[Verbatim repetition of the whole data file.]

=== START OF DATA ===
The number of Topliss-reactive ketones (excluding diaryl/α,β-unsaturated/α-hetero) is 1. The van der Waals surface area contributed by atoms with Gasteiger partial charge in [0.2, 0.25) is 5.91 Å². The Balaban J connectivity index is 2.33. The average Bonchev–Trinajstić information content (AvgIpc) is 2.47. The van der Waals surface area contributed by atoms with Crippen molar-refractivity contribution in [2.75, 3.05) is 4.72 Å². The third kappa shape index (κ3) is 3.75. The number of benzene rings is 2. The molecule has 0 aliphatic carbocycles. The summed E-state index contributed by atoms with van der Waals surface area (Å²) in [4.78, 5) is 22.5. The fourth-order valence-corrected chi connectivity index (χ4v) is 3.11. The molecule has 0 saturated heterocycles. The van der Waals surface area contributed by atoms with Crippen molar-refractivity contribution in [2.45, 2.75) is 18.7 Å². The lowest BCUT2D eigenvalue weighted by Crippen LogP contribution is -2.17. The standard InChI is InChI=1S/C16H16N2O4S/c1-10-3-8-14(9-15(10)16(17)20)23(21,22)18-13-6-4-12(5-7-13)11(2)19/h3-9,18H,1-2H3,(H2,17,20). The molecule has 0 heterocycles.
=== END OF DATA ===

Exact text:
The number of Topliss-reactive ketones (excluding diaryl/α,β-unsaturated/α-hetero) is 1. The van der Waals surface area contributed by atoms with Gasteiger partial charge in [0.2, 0.25) is 5.91 Å². The Balaban J connectivity index is 2.33. The average Bonchev–Trinajstić information content (AvgIpc) is 2.47. The van der Waals surface area contributed by atoms with Crippen molar-refractivity contribution in [2.75, 3.05) is 4.72 Å². The third kappa shape index (κ3) is 3.75. The number of benzene rings is 2. The molecule has 0 aliphatic carbocycles. The summed E-state index contributed by atoms with van der Waals surface area (Å²) in [4.78, 5) is 22.5. The fourth-order valence-corrected chi connectivity index (χ4v) is 3.11. The molecule has 0 saturated heterocycles. The van der Waals surface area contributed by atoms with Crippen molar-refractivity contribution in [2.45, 2.75) is 18.7 Å². The lowest BCUT2D eigenvalue weighted by Crippen LogP contribution is -2.17. The standard InChI is InChI=1S/C16H16N2O4S/c1-10-3-8-14(9-15(10)16(17)20)23(21,22)18-13-6-4-12(5-7-13)11(2)19/h3-9,18H,1-2H3,(H2,17,20). The molecule has 0 heterocycles.